Wednesday, 23 January 2013

Conservation Biology Field Course, Mexico, Days 4-7

The next installment of the field course covers our trip south to Chetumal and our rainforest survey activities. Read more for photos and an idea of what we did.

We said goodbye to the staff, trees and animals at Dr Alfredo Barrera Botanical Garden in Puerto Morelos and began our long journey to the state capital, Chetumal. Along the way, we stopped for a few hours at the Mayan ruins in Tulum.

A White-nosed Coati (Nasua narica) among the ruins
at Tulum. (Photo: Wai Yi)

Hotel Ucum in Chetumal. (Photo: Jamie Sykes)

The first survey day took us to the village of La Ceiba and the INIFAP forest beyond. The forest had been damaged by a hurricane in October 2012, and our usual landmark trees to guide us to our annual forest survey area were not so clear.

Walking past the eyelash pit vipers to get to the survey site!
(Photo: Alex Richardson)

Mairi in Paul's "recovery hammock".
(Photo: Alex Richardson)
This forest shows evidence of two hurricanes
passing by in the last six years. (Photo: Sarah Lippett)

We visited the village of Tres Garantías for the second survey day. It took quite a while to get there along a very straight, potholed road. When we arrived, we were given a talk by the people who manage the village's communal forests about their sustainable management plan. We were also shown how chewing gum is extracted from the chicle tree (Manilkara zapota) by Alfredo, a real-life chiclero.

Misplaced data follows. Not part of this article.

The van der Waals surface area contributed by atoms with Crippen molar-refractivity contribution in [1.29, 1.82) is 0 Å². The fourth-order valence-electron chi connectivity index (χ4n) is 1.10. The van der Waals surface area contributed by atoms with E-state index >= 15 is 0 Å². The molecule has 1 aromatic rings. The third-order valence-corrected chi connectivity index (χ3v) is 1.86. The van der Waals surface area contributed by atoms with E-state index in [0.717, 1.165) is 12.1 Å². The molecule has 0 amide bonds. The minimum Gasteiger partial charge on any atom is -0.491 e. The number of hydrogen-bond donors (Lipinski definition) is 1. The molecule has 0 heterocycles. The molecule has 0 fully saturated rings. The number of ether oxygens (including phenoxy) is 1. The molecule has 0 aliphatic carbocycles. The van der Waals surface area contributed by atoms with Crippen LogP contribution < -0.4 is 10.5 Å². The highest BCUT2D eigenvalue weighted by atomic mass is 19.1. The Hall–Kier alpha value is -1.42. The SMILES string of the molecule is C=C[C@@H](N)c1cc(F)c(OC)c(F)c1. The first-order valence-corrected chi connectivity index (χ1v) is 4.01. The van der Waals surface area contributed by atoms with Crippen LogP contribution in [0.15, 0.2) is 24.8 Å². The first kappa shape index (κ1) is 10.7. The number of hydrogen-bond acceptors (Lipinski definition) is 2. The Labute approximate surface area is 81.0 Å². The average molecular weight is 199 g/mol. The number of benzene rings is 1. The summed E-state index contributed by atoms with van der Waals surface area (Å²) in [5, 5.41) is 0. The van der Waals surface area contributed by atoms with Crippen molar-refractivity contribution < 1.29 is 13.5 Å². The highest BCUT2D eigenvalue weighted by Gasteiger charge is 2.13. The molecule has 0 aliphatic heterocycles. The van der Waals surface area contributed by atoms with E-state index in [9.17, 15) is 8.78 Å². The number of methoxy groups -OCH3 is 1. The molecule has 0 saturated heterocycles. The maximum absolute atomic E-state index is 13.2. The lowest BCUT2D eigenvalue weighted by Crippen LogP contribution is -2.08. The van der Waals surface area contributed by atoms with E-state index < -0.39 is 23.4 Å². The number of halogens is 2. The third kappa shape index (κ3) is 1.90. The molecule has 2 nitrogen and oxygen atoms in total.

Our bus on the road through the Tres Garantías forest.
(Photo: Paul Ramsay)
The forest trail. (Photo: Paul Ramsay)
Explaining the rotational and selective felling system used
in the communal forest of Tres Garantías.
(Photo: Paul Ramsay)

A demonstration of how the chicle
(Manilkara zapota) sap is tapped.
(Photo: Paul Ramsay)
Real chewing gum is made from the sap of
this tree. A tree is visited once every
15 years or so. (Photo: Paul Ramsay)

At the base of the tree, a bag collects the sap
for collection later. The Tres Garantías chicleros
provide gum for a small company in Chetumal
which sells organic chewing gum to Waitrose
in the UK. (Photo: Paul Ramsay)

Alfredo the chiclero. (Photo: Paul Ramsay)

 With the explanations and demonstrations over, we began our survey work in the forest...
Measuring trunk diameter is a vital part of
assessing forest dynamics and the value of
its timber. (Photo: Paul Ramsay)

It rains in the rainforest. Keeping valuable
notes dry is essential. (Photo: Paul Ramsay)

One of the survey teams. (Photo: Paul Ramsay)
Day 7 was spent back at the hotel in Chetumal, analyzing the results of the previous days' work and preparing for an evaluation of that work in the late afternoon.

Analyzing the forest survey data at the Hotel Ucum, Chetumal.
(Photo: Alex Richardson)

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